An Israeli-Canadian journalist believes he may have tracked down two of the iron nails used to crucify Jesus to the cross—or at least objects that could be the long-lost relics.
While researching a segment for the History Channel series Secrets of Christianity, host and producer Simcha Jacobovici learned something that startled him: In 1990, Israeli archeologists excavating a 2,000-year-old burial cave discovered two nails crafted by the Romans, but they kept the discovery quiet.
They did, however, publicize the discovery of two ossuaries—stone burial boxes filled with human bones—with the inscriptions “Caiaphas” and “Joseph son of Caiaphas.” The latter intricately carved ossuary toured the world and now is prominently displayed in the Israel Museum in Jerusalem. According to the Gospels, Caiaphas was the Jewish high priest who handed Jesus over to the Romans for crucifixion.
“There’s a general scholarly consensus that the tomb where the nails were found likely belonged to Caiaphas. Nails at that time were a dime a dozen, but finding one in a tomb is exceedingly rare,” Jacobovici said outside the high stone walls of the Old City, where Jesus spent his final days.
When Jacobovici found a brief reference to the nails in the official archeologists’ report, “my jaw dropped,” he said. “It would be as if, 2,000 years from now, archaeologists uncovered the cave of Muhammad Ali but neglected to mention the pair of boxing gloves found there. Sure, boxing gloves are common, but perhaps those particular gloves had special significance to the boxer?”
Jacobovici also hosts the Naked Archaeologist series on History International and collaborated with filmmaker James Cameron on the controversial 2007 documentary, The Lost Tomb of Jesus.
In the segment “Nails of the Cross,” which airs on the History Channel, Jacobovici attempts to discover why the researchers felt the nails were unimportant.
“Everything else is so meticulous, yet there are no photos or drawings or measurements of the nails. When I inquired at the Israel Antiquities Authority, I was told they had gone missing.”
“Caiaphas is known for one thing only—the trial and Crucifixion of Jesus,” Jacobovici said. “He may have felt compelled to take these nails with him to his grave.”
There also was the belief among some ancient Jews that nails had healing powers “and were a ticket to the afterlife. Other items found in the tomb show that this was a superstitious guy,” he added.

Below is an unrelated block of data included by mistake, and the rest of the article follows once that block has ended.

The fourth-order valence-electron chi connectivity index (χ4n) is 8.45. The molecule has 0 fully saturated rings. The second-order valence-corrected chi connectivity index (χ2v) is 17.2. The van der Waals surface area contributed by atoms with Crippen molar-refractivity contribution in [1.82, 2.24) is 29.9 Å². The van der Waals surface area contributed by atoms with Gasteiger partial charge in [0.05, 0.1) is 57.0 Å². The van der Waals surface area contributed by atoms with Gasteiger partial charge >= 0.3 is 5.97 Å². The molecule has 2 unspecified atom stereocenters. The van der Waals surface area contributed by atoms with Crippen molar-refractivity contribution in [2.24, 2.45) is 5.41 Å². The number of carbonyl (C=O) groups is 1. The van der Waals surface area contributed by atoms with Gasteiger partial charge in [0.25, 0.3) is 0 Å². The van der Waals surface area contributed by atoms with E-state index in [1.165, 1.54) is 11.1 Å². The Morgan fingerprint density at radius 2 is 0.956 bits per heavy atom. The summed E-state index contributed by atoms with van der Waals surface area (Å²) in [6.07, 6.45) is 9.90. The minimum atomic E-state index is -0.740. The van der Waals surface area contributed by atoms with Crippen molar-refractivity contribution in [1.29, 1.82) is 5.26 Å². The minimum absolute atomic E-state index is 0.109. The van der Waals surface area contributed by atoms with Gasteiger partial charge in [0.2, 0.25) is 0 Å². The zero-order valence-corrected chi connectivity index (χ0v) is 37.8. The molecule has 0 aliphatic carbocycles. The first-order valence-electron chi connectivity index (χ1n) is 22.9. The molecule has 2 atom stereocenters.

The history detective searched the IAA’s vast warehouses and then tried to find the location of the long-sealed tomb, which now lies beneath a public park. Finally, on a hunch, Jacobovici approached Israel Hershkovitz, a forensic anthropologist at Tel Aviv University, who also is expert on crucifixions.
“When I asked Hershkovitz if he’d received two nails about 20 years ago, he knew exactly what I was talking about and located them within minutes,” Jacobovici recalled.
Hershkovitz could not say where the nails had been found because the original packaging lacked the information. He could not be reached for comment.
While Hershkovitz knows for certain the nails came from the IAA, there’s no conclusive link that they came from the Caiaphas tomb. And Israeli archaeologists seem as reluctant to comment this time around as they were back in 1990.
When the anthropologist showed Jacobovici an ancient heel bone impaled with a nail—the only such crucifixion specimen ever unearthed—“I realized that the Caiaphas nails were similar, though shorter. The tips appeared purposely bent to keep them from falling off the wood.”
Jacobovici asked Hershkovitz whether the nails could have been used to crucify a person’s hands to a cross. Hershkovitz said “yes.”
The limestone residue on one of the nails clinched it for Jacobovici, “because one of the nails was found in the ossuary, the other on the ground” of the burial cave, where it would be exposed to limestone.
Gabriel Barkay, a professor of archaeology at Bar-Ilan University, called Jacobovici’s investigation “very challenging, very interesting, very intriguing, but it’s a TV show and not a scholarly study. There’s no proof whatsoever that they originate in the tomb of Caiaphas. It’s all conjecture.”
Nails were used for “many purposes,” Barkay noted, “from fixing iron gates to wooden doors and coffins.”
Ronny Reich, a Haifa University archeologist who deciphered the writing in the Caiaphas cave, believes the cave “belongs to a member of the Caiaphas family, but we have no evidence it belongs to the high priest.”
Jacobovici, however, is certain his research will withstand scrutiny, even if it seems largely circumstantial at first glance.
“Skepticism is good. As with the Shroud of Turin, you can’t be 100 percent certain, but believers don’t need 100 percent certainty. They need a solid ‘could be,’ and that’s what we’re offering.”
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